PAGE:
New plans to make several wind turbines bigger in the East Riding look set to be given the go-ahead, despite objections from residents.
An application by German company Energiekontor UK Limited to increase the length, rotor diameter and height of nine wind turbines outside of Withernwick has been submitted to East Riding Council.
The proposal for Withernwick wind farm, which goes before the council’s planning committee on Thursday, looks set to win approval, subject to conditions.
Energiekontor is seeking planning permission to amend the turbine design by allowing the attachment of rotor blade extensions (RBE) on the nine existing operational turbines on the site.
This will increase the length of the blades from 41 to 43.5 metres, the roof diameter from 82 to 87 metres and tip height from 111 to 113.5 metres. The company says this will improve energy yield from the wind farm by around 7 per cent.
However, Mappleton Parish Council has objected to the plans, expressing concerns about the potential increase in noise pollution.
It told the East Riding Council: “Adding 2.5 metres to the tips of the existing nine wind turbines does not look a lot but [it] is going to affect the noise and flicker levels.
“We have two properties within the Parish that are badly affected by the already considerable noise at certain times, when the winds are in a south to south west direction.”
It added: “This application adds further to the ‘Industialisation’ of our surrounding countryside. Although not a heavy population, [the] effect on some local people can be quite devastating.”
A total of five objections were sent to the council, with the vast majority of complaints centring on the noise projected from the turbines.
In the objection comments listed in the planning report, one resident said the turbine can exceed the noise guidelines of 40dB, even reaching 65dB on a windy day.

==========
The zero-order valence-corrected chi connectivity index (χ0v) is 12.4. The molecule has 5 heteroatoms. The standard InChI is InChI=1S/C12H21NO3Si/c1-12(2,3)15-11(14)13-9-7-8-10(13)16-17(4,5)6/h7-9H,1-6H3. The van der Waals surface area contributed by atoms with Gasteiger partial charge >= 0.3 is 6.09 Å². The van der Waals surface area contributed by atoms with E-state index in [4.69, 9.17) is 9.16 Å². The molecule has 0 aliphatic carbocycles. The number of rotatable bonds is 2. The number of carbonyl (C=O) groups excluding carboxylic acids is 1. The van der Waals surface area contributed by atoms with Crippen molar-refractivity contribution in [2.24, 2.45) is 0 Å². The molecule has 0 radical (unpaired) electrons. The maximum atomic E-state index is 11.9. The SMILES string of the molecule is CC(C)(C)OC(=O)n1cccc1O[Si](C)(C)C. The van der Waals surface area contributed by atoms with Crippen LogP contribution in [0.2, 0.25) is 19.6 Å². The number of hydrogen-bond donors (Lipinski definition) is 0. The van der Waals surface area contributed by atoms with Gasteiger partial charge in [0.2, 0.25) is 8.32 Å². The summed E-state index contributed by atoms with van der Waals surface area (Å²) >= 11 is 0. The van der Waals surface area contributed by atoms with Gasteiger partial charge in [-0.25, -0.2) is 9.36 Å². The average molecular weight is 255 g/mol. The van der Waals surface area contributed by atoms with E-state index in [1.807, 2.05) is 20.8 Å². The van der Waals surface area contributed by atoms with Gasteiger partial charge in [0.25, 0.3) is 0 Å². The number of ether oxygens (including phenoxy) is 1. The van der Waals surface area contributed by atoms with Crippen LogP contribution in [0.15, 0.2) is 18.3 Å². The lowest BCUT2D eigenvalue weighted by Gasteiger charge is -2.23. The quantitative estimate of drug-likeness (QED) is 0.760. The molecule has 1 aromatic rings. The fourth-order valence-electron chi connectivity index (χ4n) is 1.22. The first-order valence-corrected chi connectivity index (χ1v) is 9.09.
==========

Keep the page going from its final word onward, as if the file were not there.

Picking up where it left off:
The objector compared the noise to being “akin to a vacuum hoover,” while the majority of the time the turbines sound like a “humming fridge” that can be heard through double glazing.
Despite this, the planning officer notes that a noise assessment submitted with the application concludes the wind farm can continue to operate in accordance with the noise limits – even after the installation of the rotor blade extension.
According to an Environmental Impact Assessment in 2017, the proposed scheme represents an acceptable form of development, siting and design and will not result in any significant harm to the character and appearance of the landscape or the open countryside.
In a report to go before the planning committee on Thursday, the council’s director of planning and economic regeneration Alan Menzies stated that local planning policy supports the principal of the application.
He said: “There are no design; landscape; visual amenity; residential amenity; nature conservation; ecology; radar; communication; safety; access; parking or highway safety concerns.”
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